Amanda and Glenn R. Fuhrman
Investments (MSD Capital)
In 2014 Glenn Fuhrman, who cofounded the private investment firm MSD Capital with fellow Top 200 Collector John Phelan, told the Austin Chronicle that he and his wife, Amanda, are “drawn to works that have a real aesthetic appeal but also some additional layer of meaning . . . something that allows the work to be more than just a pretty picture.”
Certainly this is true of one of the largest works that the Fuhrmans own: Table and Four Chairs (2003), a ten-foot-tall dining set by the late sculptor Robert Therrien. The same quirky sense of mystery infuses their entire collection, which includes works by Jim Hodges, Jim Torok, Charles Ray, Juan Muñoz, Maurizio Cattelan, and Katharina Fritsch, among many others.
An exhibition of their artwork, curated by Louis Grachos, was shown at the Contemporary Austin in Texas in 2014. Titled “A Secret Affair: Selections from the Fuhrman Family Collection,” the show was meant to “serve as a metaphor for the passion of collecting and the intimate relationship between the art object and its beholder,” according to a release.
That show then traveled to the FLAG Art Foundation, the Fuhrmans’ Chelsea exhibition space, which they opened in 2008. FLAG has done some quirky exhibitions, including one curated by star basketball player Shaquille O’Neal, but emphasizes mounting exhibitions by some of today’s best contemporary artists, including Sam Gilliam, Genevieve Gaignard, and Kamrooz Aram.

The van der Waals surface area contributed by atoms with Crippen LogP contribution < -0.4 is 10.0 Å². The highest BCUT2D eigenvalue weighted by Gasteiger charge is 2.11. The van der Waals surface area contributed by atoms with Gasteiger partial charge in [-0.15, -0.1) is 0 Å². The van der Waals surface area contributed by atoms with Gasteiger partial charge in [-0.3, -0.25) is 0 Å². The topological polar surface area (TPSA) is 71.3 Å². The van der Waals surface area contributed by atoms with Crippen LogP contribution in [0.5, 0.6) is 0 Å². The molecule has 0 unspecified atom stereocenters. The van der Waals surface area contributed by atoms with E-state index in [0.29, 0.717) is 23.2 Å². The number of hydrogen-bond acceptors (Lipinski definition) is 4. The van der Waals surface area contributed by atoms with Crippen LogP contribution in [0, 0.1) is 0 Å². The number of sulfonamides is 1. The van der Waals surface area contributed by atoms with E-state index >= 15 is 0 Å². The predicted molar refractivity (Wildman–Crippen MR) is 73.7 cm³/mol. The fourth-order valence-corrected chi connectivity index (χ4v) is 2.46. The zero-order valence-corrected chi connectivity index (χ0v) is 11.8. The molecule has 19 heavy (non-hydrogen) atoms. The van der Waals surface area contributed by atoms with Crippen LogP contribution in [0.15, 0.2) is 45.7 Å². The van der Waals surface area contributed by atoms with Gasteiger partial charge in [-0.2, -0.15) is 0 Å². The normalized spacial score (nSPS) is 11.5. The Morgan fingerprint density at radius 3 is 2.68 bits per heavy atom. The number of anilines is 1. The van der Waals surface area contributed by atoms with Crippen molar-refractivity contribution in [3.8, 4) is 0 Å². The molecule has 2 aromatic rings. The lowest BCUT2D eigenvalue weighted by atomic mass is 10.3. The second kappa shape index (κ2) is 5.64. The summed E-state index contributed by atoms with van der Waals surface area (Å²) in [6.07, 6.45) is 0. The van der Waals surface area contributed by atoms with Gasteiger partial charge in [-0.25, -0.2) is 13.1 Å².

In 2018, the Furhmans announced that they would join fellow Top 200 collector Suzanne Deal Booth in supporting an artist prize totaling some $800,000. It is among the biggest prizes given in the art world. The Suzanne Deal Booth/FLAG Art Foundation Prize, which is administered by the Contemporary Austin, comes with $200,000 in cash and $600,000 in funding an exhibition of new work and a catalogue. The new prize’s first winner was Nicole Eisenman in 2018. (The original prize came with $100,000 from Deal Booth and first went to Rodney McMillian in 2016.)
In an interview with ARTnews Editor-in-Chief Sarah Douglas that appears in The Flag Foundation: 2008–2018, a handsome book marking the 10th anniversary of Fuhrman’s New York exhibition space, Glenn, who is also a Museum of Modern Art board member, revealed that years ago Gerhard Richter thought the budding collector was too young to buy a 100-panel painting the artist thought should go to a public institution. Fuhrman says he told Richter’s dealer, Marian Goodman, “I’m really in love with this piece and you have to find a way.” And a way was found.